7th Annual Short Works Fest Commits to Collaboration

"Drink every time house right cackles and/or Chloe cackles from behind the curtain."


At this year's opening night of Sundown Collaborative Theatre's Short Works Fest, there was no shortage of goofy cackling and large intake of beverages due to the onslaught of jocular performances and an interactive drinking game lead by Artistic Director Chloe McDowell respectively.

Upon paying for tickets at Black Box Theatre, people are advised to grab a drink (alcoholic and not) on a donation basis and participate in an on-going list of things to drink to throughout the show. The list eventually reached the end of an originally blank, highlighter green poster McDowell held as audience members, friends and actors found comfort in shouting out their ideas coinciding with the performances they were seeing. 

Short Works Fest's mission statement outlines collaboration, exploration, individuality and innovation and the nine performances for the past Friday night harmonized back to back with emotional dance, Black Mirror plotted and comedic short plays, and some gorgeous burlesque fan dance. 

Another drink prompting statement on the list said to drink every time you see the same actors, althought it was never excessive, these performers displayed their range and enjoyment for each designated character.

One short play titled "Are You Happy Here" was laced with lighthearted language that almost made you forget it could actually just as easily be a plot to a nightmarish Black Mirror episode. In this play, Paolo is contained in a society which monitors his happiness. The society provides him everything he would need to be at his optimum happiness but he still cannot seem to be satisfied. In the end, his monitors, seeing there was nothing else they could do granted him freedom to ultimately give him the happiness he desired. Although short-lived, the creative plot and the actors commitment to their disillusioned characters and society made it a great first play to see in the night.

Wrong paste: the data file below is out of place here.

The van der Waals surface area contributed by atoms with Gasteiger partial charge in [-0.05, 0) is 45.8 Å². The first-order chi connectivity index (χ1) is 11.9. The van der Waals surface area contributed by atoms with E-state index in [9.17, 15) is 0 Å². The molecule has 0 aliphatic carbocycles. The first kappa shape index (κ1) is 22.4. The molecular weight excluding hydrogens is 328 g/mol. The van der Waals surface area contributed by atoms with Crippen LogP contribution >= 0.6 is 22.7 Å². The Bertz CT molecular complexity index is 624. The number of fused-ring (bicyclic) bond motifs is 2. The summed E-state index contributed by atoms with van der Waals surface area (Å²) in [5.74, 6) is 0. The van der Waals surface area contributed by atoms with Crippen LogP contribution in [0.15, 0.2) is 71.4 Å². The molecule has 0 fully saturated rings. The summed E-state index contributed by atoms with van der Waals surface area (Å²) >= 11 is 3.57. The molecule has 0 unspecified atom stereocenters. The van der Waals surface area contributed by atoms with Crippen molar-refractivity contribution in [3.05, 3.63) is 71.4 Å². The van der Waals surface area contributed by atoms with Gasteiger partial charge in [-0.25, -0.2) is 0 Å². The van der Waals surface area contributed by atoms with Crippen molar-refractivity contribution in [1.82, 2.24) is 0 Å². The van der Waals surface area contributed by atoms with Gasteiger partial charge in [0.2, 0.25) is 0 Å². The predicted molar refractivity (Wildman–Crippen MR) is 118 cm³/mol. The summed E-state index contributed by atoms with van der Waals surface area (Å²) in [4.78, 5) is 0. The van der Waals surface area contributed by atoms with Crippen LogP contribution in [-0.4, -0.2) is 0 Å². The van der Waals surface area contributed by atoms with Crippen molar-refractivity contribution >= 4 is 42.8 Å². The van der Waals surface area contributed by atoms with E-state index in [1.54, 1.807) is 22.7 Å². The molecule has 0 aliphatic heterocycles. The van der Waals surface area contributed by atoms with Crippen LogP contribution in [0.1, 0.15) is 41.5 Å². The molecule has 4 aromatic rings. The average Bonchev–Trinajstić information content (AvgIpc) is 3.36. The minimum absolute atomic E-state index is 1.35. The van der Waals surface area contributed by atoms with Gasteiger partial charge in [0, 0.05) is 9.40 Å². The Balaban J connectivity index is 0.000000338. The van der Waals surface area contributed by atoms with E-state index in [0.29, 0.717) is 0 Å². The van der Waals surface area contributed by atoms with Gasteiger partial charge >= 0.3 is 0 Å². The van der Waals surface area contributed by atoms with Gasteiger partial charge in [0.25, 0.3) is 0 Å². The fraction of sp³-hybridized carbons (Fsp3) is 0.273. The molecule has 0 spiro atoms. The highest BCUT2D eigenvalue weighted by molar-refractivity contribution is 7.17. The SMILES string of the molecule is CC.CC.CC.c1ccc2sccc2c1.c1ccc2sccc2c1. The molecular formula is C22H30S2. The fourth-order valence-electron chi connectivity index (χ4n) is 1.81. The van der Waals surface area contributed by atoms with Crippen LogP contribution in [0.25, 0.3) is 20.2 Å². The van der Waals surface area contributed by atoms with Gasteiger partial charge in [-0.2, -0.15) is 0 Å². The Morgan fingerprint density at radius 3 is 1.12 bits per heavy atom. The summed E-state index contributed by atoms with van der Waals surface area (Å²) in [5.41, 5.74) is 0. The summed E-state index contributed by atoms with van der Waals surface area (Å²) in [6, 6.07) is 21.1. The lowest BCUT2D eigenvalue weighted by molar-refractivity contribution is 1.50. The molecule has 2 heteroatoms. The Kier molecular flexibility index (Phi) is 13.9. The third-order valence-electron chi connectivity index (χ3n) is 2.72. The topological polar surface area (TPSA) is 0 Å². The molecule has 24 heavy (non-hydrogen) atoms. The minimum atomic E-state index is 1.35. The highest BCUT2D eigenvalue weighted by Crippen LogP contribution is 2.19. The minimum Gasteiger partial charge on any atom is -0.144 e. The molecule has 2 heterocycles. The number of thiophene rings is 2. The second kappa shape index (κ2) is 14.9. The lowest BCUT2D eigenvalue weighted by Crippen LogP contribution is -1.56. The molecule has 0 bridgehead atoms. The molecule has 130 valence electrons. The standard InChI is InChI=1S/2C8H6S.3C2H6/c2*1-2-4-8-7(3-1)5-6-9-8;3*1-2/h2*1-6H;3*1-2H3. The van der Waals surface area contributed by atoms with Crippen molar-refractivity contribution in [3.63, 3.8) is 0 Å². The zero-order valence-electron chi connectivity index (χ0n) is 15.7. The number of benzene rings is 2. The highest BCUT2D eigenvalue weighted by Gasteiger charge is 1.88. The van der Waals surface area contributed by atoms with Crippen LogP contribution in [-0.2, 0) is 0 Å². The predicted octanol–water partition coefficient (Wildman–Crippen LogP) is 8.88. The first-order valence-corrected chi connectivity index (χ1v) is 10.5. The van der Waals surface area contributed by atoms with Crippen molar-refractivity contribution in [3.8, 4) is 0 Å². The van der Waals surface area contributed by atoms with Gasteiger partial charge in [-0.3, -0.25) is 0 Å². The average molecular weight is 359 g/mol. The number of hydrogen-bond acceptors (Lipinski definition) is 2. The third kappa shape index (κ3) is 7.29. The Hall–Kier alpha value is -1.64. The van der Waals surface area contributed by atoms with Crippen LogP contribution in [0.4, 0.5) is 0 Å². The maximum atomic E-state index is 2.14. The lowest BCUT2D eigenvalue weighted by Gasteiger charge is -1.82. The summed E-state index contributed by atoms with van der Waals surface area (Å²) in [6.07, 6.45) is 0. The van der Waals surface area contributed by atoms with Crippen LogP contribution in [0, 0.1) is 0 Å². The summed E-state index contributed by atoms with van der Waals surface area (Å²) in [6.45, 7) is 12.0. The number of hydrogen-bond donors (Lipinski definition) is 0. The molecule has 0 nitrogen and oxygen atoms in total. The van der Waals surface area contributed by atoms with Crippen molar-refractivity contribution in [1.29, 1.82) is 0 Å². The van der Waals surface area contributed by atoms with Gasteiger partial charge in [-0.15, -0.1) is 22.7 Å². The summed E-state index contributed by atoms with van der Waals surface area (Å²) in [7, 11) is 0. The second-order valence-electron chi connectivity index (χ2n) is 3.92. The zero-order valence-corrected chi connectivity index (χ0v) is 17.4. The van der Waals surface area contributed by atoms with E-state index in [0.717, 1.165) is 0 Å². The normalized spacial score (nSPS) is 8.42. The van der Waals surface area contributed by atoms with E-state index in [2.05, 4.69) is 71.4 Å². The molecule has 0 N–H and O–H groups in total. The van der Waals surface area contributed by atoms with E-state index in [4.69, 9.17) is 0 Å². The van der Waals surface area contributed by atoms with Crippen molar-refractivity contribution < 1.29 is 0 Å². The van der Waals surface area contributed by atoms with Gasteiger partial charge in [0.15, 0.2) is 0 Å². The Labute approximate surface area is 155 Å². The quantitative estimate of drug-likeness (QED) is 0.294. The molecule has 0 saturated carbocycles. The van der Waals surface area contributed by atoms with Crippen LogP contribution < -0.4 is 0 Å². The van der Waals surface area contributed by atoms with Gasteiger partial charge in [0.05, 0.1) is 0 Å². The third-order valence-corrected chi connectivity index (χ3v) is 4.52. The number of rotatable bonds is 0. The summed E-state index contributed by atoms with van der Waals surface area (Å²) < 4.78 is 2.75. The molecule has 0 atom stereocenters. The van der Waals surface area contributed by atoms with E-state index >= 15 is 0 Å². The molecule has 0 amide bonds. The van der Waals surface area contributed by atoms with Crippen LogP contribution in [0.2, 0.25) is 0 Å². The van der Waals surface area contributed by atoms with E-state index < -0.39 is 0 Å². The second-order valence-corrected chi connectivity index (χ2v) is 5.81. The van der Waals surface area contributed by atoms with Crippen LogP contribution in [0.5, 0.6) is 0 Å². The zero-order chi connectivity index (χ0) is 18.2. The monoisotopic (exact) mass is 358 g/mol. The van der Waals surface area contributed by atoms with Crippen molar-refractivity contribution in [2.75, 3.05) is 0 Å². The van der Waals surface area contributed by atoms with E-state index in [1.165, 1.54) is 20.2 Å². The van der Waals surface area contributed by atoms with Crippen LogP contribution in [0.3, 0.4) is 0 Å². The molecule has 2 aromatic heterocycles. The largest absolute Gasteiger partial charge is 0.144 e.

One of the most cackling-inducing pieces came from "The Play is the Thing," which tells the story of Hamlet commissioning a theater company to write a play about the death of his father, King Hamlet. The theater company wittingly committing to the exact same mission statement as Sundown, showcased three hilarious reenactments of the death of the king, using piercing opera, a didgeridoo, and sheet ghosts. The classical and serious display of Hamlet played by Nolan Chapa, was a perfect match to the debauchery caused by the hilarious individuals in the acting troupe. Hands down, this one was the ultimate crowd-pleaser. 

A special shoutout also goes to "Aisle 8," where Kurt Van Zandt playing a grocery store clerk named Joe, made his theatrical debut in this hysterical and heartwarming tale. Emilia, played by Melanie Barth, lays down in the middle of aisle 8 wailing about her husband leaving her after being unfaithful, and 17-year-old Joe bears witness as he stacks cans at the end of his shift. When Emilia finds out the teen's mother has left Joe and his father who is disabled, they both come to the twist ending that his mom left them for Emilia's husband. Terrible by default, they both find peace in each other's comfort with Joe inviting Emilia over for dinner with his father. There should be a highlight reel of Barth and Van Zandt's fantastic facial expressions which made this play enjoyable and relatable because same to the public crying and same to the awkward and uncomfortable blank glares. 

There was more than plays, though, (as much as I want to go on about them (also, meta shoutout to Robert Linder in "How ya doing New York" who, with a mouth full of white Smarties, named his drug of choice as "Speed" while a cloud of white powder exited his mouth as well. It was just brilliant.)) But aside from the plays, there was also dance.

Ultimately, the incredible dancing lead to the punishment of the audience as they were to drink every time the performers did a move that your best dance self could not do. From the playful and sweet “Bless Bliss” which opened the show, to the emotion and intensity prompted by “Affliction,” the collective heart of the audience was pleased and shattered in between the plays. Then there was Dahlia Derringer's classic burlesque fan dance called "Migration" which excited and gathered audible support for her gorgeous and well-crafted use of those hot pink fans. The talent really jumped out! And she did it again as a solo dancer under her name Leah Estick.  Estick ended the night with “Fulfill,” a colorful and impassioned tribute to Dr. Linda Caldwell a dancer and faculty member of TWU who passed away this past semester.

There was a lot going on in the intimate and slightly smelly Black Box Theatre last Friday night. Considering night one only featured nine of the 16 performances, feeling the love, tenderness, community and collaboration in the room is worth buying tickets to this upcoming weekend's performances with more in store. The fest has one more weekend of performances and begins at 8 p.m. on each weekend night at the Black Box Theatre. Tickets are $12 or $10 for students and seniors. Oh - and don't forget to donate! For more info, check out the Facebook event page

Photos and header design by Tori Falcon.